A new approach to mental health policy in schools is needed, experts have warned, as they call for major changes in Government policy and new strategy guidelines.
The national Carnegie Centre of Excellence for Mental Health in Schools (CCEMH), based in Leeds, is the first of its in the country as it looks to lead innovation nationwide. Now, as it calls for a comprehensive programme of development to be rolled out across all schools in the UK, it sets out a series of recommendations for Government. From the introduction of a mental health ‘quality kite-mark’, access to cutting-edge research, and the introduction of a mental health lead for every school, measures must be taken now they say, to ensure children have the resilience to cope in the future.
“We all have mental health and there are simple yet proven steps schools can take to strengthen the resilience of all their students,” said Dean Johnstone, chief executive of Minds Ahead. “These changes are necessary to ensure that mental health difficulties do not limit the success of any child and can only be achieved if a comprehensive programme of school support is in place.”
As well as new standards, the centre argues, the formation of regional networks, professional development and guidance around mental health for everyone working in and with the school, can make a difference.
The CCEMH, a partnership between Leeds Beckett University and social enterprise Minds Ahead, brings together experts in a academia, social research and politics to reform approaches to mental health in schools. The Centre has set out the series of recommendations, backed by Nicky Morgan MP, former Secretary of State for Education.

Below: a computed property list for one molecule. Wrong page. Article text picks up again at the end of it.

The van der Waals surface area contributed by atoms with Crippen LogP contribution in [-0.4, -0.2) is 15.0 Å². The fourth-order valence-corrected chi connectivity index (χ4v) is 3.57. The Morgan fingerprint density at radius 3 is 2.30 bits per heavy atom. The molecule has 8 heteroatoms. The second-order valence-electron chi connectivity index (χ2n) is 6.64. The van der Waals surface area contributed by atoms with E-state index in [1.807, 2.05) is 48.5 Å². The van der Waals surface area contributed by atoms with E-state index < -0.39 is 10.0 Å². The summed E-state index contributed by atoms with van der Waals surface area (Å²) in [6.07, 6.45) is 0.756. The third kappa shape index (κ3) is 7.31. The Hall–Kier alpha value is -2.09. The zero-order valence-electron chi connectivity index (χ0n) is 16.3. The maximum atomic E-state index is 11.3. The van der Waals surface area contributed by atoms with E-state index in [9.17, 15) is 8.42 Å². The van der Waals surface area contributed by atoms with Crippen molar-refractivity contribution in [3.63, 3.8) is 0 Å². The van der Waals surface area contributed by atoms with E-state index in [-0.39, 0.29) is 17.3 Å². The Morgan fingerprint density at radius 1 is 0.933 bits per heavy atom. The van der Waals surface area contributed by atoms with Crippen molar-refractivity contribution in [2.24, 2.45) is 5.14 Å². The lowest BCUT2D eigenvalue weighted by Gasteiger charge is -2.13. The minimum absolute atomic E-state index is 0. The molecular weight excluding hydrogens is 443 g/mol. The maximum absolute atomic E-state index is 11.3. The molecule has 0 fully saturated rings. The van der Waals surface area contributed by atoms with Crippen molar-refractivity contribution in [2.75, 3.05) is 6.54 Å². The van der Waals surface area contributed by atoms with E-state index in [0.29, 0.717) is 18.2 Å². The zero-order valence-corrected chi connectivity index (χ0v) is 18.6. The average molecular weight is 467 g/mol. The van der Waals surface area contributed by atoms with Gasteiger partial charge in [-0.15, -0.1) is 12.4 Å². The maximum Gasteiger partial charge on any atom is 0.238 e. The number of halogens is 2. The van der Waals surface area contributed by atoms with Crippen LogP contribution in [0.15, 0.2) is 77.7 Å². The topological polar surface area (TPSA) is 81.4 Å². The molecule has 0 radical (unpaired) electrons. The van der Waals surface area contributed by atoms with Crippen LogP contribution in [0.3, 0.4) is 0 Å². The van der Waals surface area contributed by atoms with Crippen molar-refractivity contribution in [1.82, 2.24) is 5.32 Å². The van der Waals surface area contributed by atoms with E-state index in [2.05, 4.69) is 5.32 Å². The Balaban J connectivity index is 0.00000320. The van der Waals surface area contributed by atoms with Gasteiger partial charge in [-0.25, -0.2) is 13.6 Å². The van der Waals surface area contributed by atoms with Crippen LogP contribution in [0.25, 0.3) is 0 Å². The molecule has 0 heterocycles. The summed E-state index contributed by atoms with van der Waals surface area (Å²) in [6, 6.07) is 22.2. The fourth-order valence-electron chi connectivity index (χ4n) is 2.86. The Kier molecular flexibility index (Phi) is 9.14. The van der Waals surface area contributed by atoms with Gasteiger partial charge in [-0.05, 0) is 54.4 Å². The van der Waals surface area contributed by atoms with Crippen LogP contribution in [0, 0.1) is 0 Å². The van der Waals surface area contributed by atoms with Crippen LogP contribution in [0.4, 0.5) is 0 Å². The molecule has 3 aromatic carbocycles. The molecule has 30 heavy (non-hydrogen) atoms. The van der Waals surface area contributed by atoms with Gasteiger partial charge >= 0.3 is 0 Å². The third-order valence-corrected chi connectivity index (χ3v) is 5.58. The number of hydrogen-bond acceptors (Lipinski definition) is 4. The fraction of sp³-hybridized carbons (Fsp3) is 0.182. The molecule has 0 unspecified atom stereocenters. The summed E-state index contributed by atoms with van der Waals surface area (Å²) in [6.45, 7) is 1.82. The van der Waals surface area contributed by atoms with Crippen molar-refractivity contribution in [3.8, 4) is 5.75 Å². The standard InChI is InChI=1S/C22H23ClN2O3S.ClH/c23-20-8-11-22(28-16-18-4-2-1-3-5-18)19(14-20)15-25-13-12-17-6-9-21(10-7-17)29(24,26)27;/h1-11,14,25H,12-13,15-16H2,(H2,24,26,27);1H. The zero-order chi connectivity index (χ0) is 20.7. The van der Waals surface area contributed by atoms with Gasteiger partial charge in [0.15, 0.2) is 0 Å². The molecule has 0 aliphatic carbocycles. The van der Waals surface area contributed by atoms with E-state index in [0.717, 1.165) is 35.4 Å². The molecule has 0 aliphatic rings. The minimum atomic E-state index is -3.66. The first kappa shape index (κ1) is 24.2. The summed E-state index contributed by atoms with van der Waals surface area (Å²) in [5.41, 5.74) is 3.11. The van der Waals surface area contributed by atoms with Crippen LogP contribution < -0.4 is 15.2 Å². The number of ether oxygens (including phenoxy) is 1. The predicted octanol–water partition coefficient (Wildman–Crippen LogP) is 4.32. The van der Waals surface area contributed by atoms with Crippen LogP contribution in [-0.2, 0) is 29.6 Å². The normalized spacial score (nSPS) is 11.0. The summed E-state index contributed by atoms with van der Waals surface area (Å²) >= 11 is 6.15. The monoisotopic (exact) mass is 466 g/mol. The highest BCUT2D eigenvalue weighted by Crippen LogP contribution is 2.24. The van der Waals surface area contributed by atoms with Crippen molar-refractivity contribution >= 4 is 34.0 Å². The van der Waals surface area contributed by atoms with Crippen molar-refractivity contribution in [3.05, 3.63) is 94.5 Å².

“Schools and their staff are often the first to spot a pupil is struggling with their mental health so it is vital they know how to support them at an early stage,” she said. “On a more positive note it is essential that all pupils are taught about good mental wellbeing and given the tools to keep themselves well.”
The centre, set up in May this year, has devised a range or training programmes and is now in the process of developing a Masters level qualification in School Mental Health Leadership. Further developments are being made through the use of research grants, forums and online toolkits, and the development of an accreditation for schools.
Professor Damien Page, Dean of the Carnegie School of Education at Leeds Beckett University, said: “The centre exists to strengthen the mental health of the next generation by supporting schools to make a positive change at all levels of the UK’s education system, thereby improving outcomes and life chances. Our work is focused on building this comprehensive programme which is accessible to all schools.”
Jonathan Glazzard, professor of teacher education, said: “We are talking about mental health now in a way we weren’t a few years ago, which is brilliant. This is about raising the profile of mental health so that teachers and school leaders have the skills to identify those in need and can offer the support they need.”
A Government spokesperson said: “We want all children to have good mental health and fulfil their potential. Our recently published survey of mental health provision in schools and colleges shows the importance that is already being placed on good mental health support.”